Synonyms in a broader sense
chemical destruction of the joint lining (synovitis)
The chronic polyarthritis (Rheumatism) is a chronic inflammatory joint disease that requires interdisciplinary treatment. The first point of contact is the rheumatological specialist Orthopedist and Internist. Rheumatic treatment consists of medication, physiotherapy, Occupational therapy, physical therapy and possibly also through operations. While the classic Medication affect the entire organism, it is possible Joints specifically treated by injections. A major problem with the chronic polyarthritis (rheumatism) are recurring painful joint inflammations. In these acute phases of a rheumatic event, they swell Joint mucous membranes inflammatory and lead to permanent joint damage if the disease lasts for a long time.
One therapeutic approach for rheumatoid arthritis is therefore the elimination of the destructive and chronic inflammatory Synovial membrane. In addition to the surgical removal of the mucous membrane, there is the option of obliterating the mucous membrane by injecting chemical or radioactive substances (Chemosynoviorthesis or Radiosynoviorthesis).
Chemical substances such as Sodium Morrhuate (Scleromate®) attack the inflamed synovial membrane directly and lead to the destruction of the mucous membrane. The dead tissue is absorbed and excreted by the body. A chemical synoviorthesis sometimes has to be done several times to achieve the desired success. An already existing articular cartilage damage (arthrosis) can no longer be undone.
Chances of success
A chemosynoviorthesis often leads to long-lasting improvements in joint swelling, pain and joint function. The chances of success are worse if there is already advanced damage to the joint being treated. Frequently used and promising - especially on large joints (e.g. knee joint) - is the combination therapy of surgical removal of the mucous membrane and subsequent chemosynoviorthesis, which removes mucous membrane residues that always remain after surgical removal of the mucous membrane.
The treated joint is carefully cleaned with an alcoholic disinfectant solution. The joint puncture is performed under sterile conditions. First a possibly existing Joint effusion peeled off, then injected a local anesthetic. Then the sclerosing agent in exactly the correct dosage injected.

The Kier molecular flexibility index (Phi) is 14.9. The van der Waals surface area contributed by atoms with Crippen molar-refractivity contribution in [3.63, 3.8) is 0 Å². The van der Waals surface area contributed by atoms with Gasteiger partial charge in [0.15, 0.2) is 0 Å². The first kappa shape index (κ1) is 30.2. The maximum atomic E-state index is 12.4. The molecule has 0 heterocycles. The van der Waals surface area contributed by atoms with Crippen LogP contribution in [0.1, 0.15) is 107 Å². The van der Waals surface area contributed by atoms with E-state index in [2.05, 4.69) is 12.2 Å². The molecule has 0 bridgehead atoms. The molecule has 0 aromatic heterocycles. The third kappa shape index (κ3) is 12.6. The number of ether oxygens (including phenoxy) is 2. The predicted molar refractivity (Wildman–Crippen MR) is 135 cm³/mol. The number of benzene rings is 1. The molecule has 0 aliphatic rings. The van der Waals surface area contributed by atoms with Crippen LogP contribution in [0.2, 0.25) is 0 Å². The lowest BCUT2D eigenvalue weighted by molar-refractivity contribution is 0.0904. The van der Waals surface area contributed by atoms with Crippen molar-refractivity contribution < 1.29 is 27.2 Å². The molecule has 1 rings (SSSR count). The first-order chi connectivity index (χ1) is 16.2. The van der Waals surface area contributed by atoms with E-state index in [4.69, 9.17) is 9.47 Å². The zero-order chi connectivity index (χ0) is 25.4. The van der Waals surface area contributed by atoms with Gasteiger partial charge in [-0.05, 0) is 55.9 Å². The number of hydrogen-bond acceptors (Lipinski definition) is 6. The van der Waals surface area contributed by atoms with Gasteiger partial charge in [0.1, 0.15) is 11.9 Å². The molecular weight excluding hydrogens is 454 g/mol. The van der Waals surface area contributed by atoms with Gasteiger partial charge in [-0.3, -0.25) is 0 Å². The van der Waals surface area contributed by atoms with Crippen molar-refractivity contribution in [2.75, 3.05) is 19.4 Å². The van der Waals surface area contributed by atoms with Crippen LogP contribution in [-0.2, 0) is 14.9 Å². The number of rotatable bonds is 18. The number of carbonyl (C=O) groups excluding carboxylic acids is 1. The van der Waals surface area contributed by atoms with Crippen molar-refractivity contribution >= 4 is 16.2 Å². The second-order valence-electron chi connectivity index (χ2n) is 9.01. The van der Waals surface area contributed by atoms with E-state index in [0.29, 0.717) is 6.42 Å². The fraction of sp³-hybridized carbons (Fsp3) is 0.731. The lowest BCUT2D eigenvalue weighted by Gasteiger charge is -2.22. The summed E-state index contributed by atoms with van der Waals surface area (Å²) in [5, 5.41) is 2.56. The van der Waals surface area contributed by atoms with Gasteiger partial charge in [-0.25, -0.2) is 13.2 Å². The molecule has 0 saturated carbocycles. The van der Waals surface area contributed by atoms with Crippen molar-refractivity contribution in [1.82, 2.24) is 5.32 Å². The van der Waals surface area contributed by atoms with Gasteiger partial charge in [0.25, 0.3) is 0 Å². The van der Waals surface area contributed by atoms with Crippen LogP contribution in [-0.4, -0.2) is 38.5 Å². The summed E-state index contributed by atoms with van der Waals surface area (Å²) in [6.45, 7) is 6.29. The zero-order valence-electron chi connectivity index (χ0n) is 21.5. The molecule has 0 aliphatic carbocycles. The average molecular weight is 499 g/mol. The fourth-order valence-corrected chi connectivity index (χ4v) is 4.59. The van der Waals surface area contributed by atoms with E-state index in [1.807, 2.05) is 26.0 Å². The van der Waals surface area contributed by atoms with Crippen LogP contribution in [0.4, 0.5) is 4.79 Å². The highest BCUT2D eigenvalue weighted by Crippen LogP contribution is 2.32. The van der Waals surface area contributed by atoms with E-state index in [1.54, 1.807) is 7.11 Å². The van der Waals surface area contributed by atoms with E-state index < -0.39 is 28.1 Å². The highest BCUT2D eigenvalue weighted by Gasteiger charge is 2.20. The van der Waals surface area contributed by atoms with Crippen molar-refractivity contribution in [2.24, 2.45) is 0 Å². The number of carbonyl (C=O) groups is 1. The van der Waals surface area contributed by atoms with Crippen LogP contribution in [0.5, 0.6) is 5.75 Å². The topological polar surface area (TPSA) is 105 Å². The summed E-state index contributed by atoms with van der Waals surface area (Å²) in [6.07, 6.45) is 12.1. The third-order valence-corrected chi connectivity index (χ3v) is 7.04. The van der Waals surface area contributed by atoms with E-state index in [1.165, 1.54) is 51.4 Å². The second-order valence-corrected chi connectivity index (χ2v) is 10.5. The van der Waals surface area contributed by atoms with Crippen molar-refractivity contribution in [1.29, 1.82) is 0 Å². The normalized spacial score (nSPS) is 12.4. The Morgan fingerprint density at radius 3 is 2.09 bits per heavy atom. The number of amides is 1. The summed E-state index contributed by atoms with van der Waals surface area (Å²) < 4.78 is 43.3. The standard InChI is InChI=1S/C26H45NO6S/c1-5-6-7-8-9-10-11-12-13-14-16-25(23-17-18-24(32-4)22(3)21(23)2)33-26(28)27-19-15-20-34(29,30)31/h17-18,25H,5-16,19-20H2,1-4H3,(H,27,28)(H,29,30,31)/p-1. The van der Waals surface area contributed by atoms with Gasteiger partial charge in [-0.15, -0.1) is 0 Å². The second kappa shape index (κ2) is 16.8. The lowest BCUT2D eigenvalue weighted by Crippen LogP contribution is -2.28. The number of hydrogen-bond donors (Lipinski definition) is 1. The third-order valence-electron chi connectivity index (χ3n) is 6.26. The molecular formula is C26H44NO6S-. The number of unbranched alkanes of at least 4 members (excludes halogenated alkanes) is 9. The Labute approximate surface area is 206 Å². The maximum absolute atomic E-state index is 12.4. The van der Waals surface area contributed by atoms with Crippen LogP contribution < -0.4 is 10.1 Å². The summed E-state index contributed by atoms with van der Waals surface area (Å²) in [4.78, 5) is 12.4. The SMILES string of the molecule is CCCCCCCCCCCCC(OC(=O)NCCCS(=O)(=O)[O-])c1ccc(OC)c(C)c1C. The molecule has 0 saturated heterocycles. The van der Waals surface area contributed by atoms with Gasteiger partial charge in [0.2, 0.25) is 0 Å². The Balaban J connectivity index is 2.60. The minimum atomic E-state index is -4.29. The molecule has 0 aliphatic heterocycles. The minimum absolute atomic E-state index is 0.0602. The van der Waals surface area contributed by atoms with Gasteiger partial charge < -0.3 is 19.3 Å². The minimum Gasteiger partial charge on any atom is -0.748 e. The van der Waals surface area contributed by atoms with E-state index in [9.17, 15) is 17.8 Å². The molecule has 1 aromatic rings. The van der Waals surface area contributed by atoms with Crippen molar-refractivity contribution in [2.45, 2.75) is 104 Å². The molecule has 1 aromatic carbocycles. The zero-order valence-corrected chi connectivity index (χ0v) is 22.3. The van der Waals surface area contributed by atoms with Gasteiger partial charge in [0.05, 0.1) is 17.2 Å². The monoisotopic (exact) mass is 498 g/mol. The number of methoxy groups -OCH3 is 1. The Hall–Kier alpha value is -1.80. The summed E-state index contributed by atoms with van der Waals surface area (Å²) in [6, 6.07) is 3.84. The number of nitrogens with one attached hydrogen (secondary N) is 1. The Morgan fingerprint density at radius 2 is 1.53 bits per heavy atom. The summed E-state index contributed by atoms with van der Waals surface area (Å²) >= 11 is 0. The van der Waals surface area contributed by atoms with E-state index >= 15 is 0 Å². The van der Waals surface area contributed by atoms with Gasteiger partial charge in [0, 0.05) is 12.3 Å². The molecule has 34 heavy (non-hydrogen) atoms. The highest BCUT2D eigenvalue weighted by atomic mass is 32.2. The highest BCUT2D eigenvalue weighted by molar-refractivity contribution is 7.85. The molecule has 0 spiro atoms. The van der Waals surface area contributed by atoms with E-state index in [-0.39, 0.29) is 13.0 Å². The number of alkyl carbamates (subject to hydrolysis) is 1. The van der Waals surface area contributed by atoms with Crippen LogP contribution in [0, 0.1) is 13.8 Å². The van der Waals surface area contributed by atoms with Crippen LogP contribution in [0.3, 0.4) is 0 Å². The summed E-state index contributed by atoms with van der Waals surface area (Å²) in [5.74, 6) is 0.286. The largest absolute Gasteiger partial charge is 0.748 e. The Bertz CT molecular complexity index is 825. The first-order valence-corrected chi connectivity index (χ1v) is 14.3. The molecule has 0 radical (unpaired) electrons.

In the subsequent period, there may be a temporary worsening of the findings (redness, swelling, pain) of the joint, caused by an accompanying inflammation and the breakdown products of the synovial membrane.
As a rule, there is no damaging effect on the joint cartilage. In order for the medication to work optimally, it is important to keep calm after initially moving the joint.
Serious side effects are rare.
The most dangerous thing is the spread of skin germs inside the joint. It is therefore essential to maintain sterile working conditions. In extremely rare cases, swelling of the soft tissue in the area around the treated joint can cause a thrombosis to be triggered.
General effects on the organism can be short-term fever and chills be, as well as an increase of white blood cells and the Liver values. In addition to the aforementioned reactions in the joint, an accidental injection of medication into the soft tissues can lead to pain and local inflammation, which almost always has no consequences.
Pregnant women and patients with existing liver and / or kidney disease are excluded from treatment using chemical synoviorthesis.
The treated joint should be spared for a period of 48 hours. For joints of the lower extremities, this means relieving the leg and mobilizing the patient on two forearm crutches or in a wheelchair.
Thereafter, treatment can be continued with a symptom-dependent build-up of stress up to rapid full stress. A subsequent exercise therapy is intended to prevent joint stiffening caused by a drug-induced capsule shrinkage could be caused. Local complaints such as:
- Redness and
are treated symptomatically with cooling and pain relievers and anti-inflammatory drugs.